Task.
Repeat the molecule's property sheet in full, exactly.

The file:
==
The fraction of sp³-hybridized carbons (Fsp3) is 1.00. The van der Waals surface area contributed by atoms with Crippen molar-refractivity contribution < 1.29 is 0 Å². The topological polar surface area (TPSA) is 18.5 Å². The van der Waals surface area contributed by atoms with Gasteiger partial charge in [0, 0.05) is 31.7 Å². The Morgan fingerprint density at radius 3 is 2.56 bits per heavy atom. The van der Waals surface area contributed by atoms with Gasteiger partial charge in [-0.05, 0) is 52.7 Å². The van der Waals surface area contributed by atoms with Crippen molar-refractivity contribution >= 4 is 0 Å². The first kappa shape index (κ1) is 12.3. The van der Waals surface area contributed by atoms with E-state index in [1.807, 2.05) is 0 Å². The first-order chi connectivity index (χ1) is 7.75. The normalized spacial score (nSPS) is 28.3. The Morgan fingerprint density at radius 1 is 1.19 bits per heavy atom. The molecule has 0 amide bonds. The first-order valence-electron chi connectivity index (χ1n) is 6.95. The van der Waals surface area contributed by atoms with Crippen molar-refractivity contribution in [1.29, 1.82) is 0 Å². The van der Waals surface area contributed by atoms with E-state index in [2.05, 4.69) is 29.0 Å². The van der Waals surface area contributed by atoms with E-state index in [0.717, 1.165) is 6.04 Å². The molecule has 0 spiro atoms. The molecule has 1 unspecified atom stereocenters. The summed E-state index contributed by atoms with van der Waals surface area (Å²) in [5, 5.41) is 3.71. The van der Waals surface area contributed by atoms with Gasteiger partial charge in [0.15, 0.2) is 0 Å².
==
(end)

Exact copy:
The fraction of sp³-hybridized carbons (Fsp3) is 1.00. The van der Waals surface area contributed by atoms with Crippen molar-refractivity contribution < 1.29 is 0 Å². The topological polar surface area (TPSA) is 18.5 Å². The van der Waals surface area contributed by atoms with Gasteiger partial charge in [0, 0.05) is 31.7 Å². The Morgan fingerprint density at radius 3 is 2.56 bits per heavy atom. The van der Waals surface area contributed by atoms with Gasteiger partial charge in [-0.05, 0) is 52.7 Å². The van der Waals surface area contributed by atoms with Crippen molar-refractivity contribution >= 4 is 0 Å². The first kappa shape index (κ1) is 12.3. The van der Waals surface area contributed by atoms with E-state index in [1.807, 2.05) is 0 Å². The first-order chi connectivity index (χ1) is 7.75. The normalized spacial score (nSPS) is 28.3. The Morgan fingerprint density at radius 1 is 1.19 bits per heavy atom. The molecule has 0 amide bonds. The first-order valence-electron chi connectivity index (χ1n) is 6.95. The van der Waals surface area contributed by atoms with Crippen molar-refractivity contribution in [1.29, 1.82) is 0 Å². The van der Waals surface area contributed by atoms with E-state index in [2.05, 4.69) is 29.0 Å². The van der Waals surface area contributed by atoms with E-state index in [0.717, 1.165) is 6.04 Å². The molecule has 0 spiro atoms. The molecule has 1 unspecified atom stereocenters. The summed E-state index contributed by atoms with van der Waals surface area (Å²) in [5, 5.41) is 3.71. The van der Waals surface area contributed by atoms with Gasteiger partial charge in [0.15, 0.2) is 0 Å².